He returned to Hungary, where he was reunited with his father and older sister. He met his wife-to-be in 1956. The two were married by a justice of the peace because under communism, they still were not allowed to practice their religion.
On Christmas Eve, Les and Eva Aigner escaped to Austria and emigrated from there to the United States.
After the Aigners spoke, students eagerly raised their hands to ask questions, even after teachers said the time for questions was done. They wanted to know if Les Aigner had a tattoo and if he ever met Anne Frank. They asked if the Aigners knew Yiddish and if they had ever made a friend who was a Nazi.
Les Aigner said he was never given a tattoo, but did discover through the Germans’ meticulous records at Auschwitz that he was prisoner number 119705. He said he did not meet Frank, who was housed in a separate building in Auschwitz.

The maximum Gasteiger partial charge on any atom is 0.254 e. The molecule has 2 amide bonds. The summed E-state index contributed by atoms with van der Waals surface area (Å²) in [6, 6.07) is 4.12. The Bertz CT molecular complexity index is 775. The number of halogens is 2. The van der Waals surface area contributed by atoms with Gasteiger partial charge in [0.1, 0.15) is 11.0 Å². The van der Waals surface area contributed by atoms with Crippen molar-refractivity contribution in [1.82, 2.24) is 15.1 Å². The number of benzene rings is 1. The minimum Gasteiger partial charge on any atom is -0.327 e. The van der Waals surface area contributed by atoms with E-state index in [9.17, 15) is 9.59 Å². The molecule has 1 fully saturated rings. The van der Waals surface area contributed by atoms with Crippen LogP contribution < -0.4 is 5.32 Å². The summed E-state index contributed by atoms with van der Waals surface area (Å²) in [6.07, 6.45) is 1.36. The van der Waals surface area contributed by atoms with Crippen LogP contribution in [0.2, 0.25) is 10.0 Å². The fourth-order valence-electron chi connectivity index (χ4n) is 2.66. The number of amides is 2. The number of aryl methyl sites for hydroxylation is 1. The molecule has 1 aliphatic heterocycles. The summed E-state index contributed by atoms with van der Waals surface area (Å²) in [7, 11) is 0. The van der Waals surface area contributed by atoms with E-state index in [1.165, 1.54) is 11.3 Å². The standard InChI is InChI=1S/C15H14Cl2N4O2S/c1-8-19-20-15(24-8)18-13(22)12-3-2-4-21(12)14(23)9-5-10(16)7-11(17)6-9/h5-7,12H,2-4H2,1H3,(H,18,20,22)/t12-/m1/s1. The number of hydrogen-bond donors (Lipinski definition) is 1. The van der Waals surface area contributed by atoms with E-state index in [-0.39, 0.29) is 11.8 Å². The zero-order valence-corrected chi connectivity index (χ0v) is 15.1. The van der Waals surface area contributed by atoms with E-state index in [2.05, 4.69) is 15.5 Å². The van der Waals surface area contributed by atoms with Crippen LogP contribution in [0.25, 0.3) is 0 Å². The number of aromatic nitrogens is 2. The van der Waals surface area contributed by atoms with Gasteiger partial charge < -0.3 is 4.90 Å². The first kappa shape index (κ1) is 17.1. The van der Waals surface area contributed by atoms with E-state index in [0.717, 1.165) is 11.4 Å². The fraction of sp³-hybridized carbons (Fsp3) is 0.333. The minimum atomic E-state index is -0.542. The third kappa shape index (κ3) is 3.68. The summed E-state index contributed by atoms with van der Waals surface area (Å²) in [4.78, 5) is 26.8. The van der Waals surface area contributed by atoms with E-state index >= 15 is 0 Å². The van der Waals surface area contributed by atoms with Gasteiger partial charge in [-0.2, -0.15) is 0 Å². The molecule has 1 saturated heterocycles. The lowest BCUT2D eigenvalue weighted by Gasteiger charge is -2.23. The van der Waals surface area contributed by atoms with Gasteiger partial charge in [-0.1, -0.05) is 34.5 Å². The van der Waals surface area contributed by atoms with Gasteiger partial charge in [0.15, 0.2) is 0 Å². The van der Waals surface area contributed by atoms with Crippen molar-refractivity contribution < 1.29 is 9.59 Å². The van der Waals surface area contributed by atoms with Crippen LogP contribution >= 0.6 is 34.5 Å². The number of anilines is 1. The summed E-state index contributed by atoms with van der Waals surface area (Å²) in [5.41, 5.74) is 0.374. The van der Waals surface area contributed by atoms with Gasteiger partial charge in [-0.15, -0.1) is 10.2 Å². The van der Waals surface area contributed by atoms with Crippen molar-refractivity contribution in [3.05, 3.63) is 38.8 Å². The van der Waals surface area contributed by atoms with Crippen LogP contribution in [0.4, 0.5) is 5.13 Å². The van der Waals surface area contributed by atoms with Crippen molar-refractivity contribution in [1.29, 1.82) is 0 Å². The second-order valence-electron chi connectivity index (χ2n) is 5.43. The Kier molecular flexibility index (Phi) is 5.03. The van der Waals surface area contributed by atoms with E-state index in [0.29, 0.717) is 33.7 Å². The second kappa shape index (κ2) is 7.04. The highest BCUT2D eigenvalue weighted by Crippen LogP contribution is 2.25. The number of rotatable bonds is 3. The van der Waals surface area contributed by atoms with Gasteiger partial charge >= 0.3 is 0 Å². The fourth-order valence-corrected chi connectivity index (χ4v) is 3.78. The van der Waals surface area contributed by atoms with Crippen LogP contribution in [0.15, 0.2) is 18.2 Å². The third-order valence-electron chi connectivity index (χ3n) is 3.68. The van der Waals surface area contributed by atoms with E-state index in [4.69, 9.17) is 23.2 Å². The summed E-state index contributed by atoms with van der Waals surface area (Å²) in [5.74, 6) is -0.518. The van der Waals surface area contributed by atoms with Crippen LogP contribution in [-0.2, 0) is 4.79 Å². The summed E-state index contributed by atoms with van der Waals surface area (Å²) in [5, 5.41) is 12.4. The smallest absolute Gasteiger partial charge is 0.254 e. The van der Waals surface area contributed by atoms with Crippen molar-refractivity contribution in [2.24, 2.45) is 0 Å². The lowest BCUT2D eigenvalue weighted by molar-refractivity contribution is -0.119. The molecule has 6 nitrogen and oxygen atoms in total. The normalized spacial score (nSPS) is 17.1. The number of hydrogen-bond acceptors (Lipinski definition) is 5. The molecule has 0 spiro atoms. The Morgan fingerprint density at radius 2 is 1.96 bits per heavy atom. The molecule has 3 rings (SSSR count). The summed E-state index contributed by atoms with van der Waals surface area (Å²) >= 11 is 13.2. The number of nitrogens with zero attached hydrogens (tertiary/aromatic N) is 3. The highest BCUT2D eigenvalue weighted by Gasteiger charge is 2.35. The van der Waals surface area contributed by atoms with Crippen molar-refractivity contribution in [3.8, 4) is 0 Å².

“I never met Anne Frank. I just know she was there when I was there,” he said.
Eva Aigner said she never learned Yiddish because practicing her religion was forbidden. She said while the actions of a few German soldiers helped save her life, those incidents were rare.
She said she does have German friends who lived there during World War II, but they were not Nazis.
“They knew very little about the atrocities because they were children,” she said.
Eighth-grade teacher Karen Howington said she was “surprised and pleased” with the students’ eagerness to ask questions.
“I’ve always been fascinated by World War II history, and I just think this is really important. This is the last generation that’s really going to have the opportunity to hear it firsthand,” she said.
Devon Martin, 14, said he learned new information from the Aigners about the atrocities committed by the Nazis.
“What they did to people was really bad,” Martin said.
Kris Hanegraaf, 13, said he was impressed by the couple.
“It’s cool to learn about it, and it’s really sad, but it’s cool they’re living their lives happy,” Hanegraaf said.
• You can reach reporter Carisa Cegavske at 541-957-4213 or firstname.lastname@example.org.
The holocaust happened because of hate and discrimination. We would like to change those words into love and acceptance.
Eva Aigner, Holocaust survivor